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There has been a building here on this land since the early 13th Century. The major families that have been constant throughout history with this property were the Radcliffes, Ainsworths, and Bartons. Little is known about the Radcliffes and Bartons, however the Radcliffes were present in the War at Agincourt and the War of the Roses – on the Lancastrian side. In 1801 Richard Ainsworth purchased the Smithills Hall. The Ainsworths were successful bleachers, and were made very wealthy during the time of the Industrial Revolution.
Richard’s grandson inherited Smithills in 1870 and hired the architect George Davey to remodel the 16th Century parts of the building and to add further wings to the already vast property.Nigel Ainsworth inherited the Hall in 1926 and it was he who sold the Hall onto the Bolton Council in 1938 for the princely sum of £70,000. The oldest part of the home was opened as a museum in 1963 and the rest of the property was used as a residential home and day centre. Today the Hall has many uses including museum, restaurant, wedding venue, and home to the paranormal.
This is a real hive of activity if the reports are anything to go by. Most Haunted investigated here and uncovered several interesting occurrences to say the least.
A mischevious spirit is said to pinch staff and visitors bottoms and there have also been reports of visitors being touched particularly near the stairs area between the Bower and Solar rooms. A lady in period dress has also been seen to walk the stairs. People have reported smelling burning wood and orbs have been regularly caught on camera.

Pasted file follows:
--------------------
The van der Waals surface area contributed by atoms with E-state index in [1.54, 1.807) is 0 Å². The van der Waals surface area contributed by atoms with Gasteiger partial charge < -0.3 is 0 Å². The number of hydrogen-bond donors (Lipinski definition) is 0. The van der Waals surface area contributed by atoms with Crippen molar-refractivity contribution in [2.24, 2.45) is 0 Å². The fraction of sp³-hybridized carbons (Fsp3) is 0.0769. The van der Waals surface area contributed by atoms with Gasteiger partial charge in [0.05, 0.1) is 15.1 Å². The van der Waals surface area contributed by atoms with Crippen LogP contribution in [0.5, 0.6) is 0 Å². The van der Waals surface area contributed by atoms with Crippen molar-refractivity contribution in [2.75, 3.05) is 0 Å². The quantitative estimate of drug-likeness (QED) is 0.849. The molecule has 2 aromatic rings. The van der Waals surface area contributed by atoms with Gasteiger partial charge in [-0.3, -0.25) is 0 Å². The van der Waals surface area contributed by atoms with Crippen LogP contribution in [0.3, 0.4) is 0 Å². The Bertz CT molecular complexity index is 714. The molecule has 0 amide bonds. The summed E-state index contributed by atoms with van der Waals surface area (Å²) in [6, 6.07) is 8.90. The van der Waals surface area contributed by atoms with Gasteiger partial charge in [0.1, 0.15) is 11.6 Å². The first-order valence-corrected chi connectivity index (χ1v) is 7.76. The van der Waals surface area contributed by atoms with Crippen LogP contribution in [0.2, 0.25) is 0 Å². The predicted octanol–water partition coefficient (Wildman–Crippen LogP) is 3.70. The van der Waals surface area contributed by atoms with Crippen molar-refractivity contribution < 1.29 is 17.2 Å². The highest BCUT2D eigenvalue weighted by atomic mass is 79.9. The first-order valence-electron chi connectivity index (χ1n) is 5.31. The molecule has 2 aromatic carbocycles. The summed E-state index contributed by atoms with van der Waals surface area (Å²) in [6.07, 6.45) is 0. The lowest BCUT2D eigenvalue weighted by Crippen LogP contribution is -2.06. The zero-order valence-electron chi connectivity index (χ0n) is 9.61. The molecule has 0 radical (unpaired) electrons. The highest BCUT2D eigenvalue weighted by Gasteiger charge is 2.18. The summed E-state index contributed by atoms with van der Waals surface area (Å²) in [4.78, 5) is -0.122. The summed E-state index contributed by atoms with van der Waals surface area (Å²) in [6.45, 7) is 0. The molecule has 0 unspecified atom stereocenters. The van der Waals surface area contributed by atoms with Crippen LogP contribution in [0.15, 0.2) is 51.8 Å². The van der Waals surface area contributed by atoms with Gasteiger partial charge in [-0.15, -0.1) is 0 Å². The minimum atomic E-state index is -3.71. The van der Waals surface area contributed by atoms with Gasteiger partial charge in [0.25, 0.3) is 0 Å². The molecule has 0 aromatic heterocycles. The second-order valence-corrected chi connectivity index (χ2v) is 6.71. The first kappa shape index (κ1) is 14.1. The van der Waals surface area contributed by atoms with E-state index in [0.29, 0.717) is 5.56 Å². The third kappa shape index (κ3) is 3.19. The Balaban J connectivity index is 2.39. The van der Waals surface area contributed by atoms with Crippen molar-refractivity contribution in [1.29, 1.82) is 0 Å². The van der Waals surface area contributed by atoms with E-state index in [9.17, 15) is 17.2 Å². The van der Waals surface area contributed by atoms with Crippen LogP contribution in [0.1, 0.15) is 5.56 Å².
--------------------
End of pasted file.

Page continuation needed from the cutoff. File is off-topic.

There’s a small boy with long black curly hair known as Tommy who has been felt in the Solar room by mediums. The presence of a young girl has also been touched on. People who have been in the withdrawing room have seen figures dressed in soldier uniform walking past the windows outside. They’re thought to be that of Royalists soldiers who passed through here during the Civil War.
The church plays host to a grey lady who has been seen sitting in one of the front pews, and a spirit who has been seen knelt down at the altar. George Marsh who was a local curate was tried in the court room here and was sentenced to death at the stake. His footprint is said to be left in the flagstone on the way up to the room were he was held. This was removed by one of the residents here but it was reported that there was an uproar of poltergeist activity and it was placed back facing the wrong way. People have refused to enter the room because of the feeling of a malevolent spirit lurking around there.
The most recent report of the paranormal was that of a short figure with black hair and old clothes being seen crouched down near a tour guide in the Tea Room. The guide later looked at the Foxe’s Book of English Martyrs’ and was shocked to see just how alike George Marsh he was.
On many occasions the manager of the shop in the Hall has been looking into a certain mirror only to see a tall man with white bushy hair dressed in black standing in the doorway and sometimes near the stairs. When the house was a residential home security guards regularly reported horse galloping outside the front of the house.